Impact of Health Care Reform - Budget Reconciliation

Written by: PeopleKeep Team
Originally published on April 27, 2009. Last updated June 26, 2014.

How Budget Reconcilation May Affect Health Care Reform

I just saw this post from Alan Katz discussing how President Obama is trying to use budget reconciliation to make it easier to enact health care reform.  This would basically mean that the Senate could pass legislation with fewer votes than would normally be required so that changes to the existing system would face less resistance. 

I'm not one to analyze the politics involved in this situation (I'll let Paul handle that) but there are some takeaways for those of us in the health care business, or anyone interested in how this reform plays out.

What if reconciliation is passed for health care reform?

    1. Major health insurance carriers are too large to be put out of business overnight. The changes can't be so sudden and dramatic that they would disrupt the business practices of major insurers.

    2. Other aspects of health insurance will be subject to major changes.  Tons of new opportunities will appear out of nowhere.

Once again, I'm not claiming to know what will happen.  I'm just giving some vague predictions.  That said, rapid change means that some of the systems we currently have in place will need to be adjusted.  Someone will make a lot of money off these adjustments. 

Who will be affected by health reform in the United States?How Budget Reconcilation May Affect Health Care Reform

While we can't predict exact what will be different for the healthcare industry, something will be different.  If you currently sell or use traditional insurance products, your bread and butter isn't going to be swiped out from under you right away, but the writing may be on the wall.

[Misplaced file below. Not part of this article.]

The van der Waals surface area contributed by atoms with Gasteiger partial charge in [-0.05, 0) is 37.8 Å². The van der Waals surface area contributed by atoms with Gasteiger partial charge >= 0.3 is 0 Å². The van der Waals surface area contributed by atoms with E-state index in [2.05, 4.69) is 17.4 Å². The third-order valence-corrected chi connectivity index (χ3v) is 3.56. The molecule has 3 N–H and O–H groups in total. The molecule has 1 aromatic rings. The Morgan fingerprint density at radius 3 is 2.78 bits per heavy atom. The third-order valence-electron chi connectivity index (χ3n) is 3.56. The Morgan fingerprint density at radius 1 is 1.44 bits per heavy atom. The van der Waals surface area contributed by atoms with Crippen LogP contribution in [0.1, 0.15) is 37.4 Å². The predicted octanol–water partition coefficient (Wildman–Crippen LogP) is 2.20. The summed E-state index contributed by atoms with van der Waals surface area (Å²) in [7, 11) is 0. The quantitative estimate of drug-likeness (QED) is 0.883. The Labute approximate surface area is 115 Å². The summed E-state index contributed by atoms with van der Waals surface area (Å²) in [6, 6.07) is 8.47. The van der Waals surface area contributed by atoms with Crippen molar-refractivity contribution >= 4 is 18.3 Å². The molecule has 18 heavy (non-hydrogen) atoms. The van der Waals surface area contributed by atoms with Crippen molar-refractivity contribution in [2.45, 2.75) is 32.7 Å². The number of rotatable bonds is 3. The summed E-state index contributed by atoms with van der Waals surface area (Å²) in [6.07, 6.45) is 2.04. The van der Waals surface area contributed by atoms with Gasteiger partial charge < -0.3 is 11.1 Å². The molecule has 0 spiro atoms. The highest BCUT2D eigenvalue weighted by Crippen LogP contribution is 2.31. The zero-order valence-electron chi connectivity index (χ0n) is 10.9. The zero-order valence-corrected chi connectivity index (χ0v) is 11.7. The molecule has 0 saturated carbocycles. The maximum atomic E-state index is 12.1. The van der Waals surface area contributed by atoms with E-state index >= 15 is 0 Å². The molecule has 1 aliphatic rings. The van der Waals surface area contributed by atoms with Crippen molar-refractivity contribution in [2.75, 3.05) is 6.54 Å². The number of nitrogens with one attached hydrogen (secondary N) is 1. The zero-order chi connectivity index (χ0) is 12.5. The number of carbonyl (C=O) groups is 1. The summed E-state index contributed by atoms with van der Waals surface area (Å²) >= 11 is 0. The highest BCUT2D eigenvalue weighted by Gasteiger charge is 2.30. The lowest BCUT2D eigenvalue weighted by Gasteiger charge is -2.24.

As a young adult with an entrepreneurial spirit, I think this is great news.  Anyone that is waiting for anew opportunity to arrive might not need to wait any longer.  Something will change and large companies are notoriously slow to adapt.

Everyone working in healthcare should start building some flexibility into their business.  You can't specifically prepare for the future (since you don't know what will happen) but you can create infrastructure that will support the change that will be required in the coming months and years.  The first companies to market with some new ideas will be at a huge advantage.

To me, this also means that we should all consider what we depend on to keep our careers afloat.  If you depend too heavily on selling one type of insurance or providing one type of service, consider what would happen if new legislation makes your one product obsolete.  Diversification has always made sense, but maybe now is the time to actually reflect that with your actions.

My view: Bring it on

Originally published on April 27, 2009. Last updated June 26, 2014.


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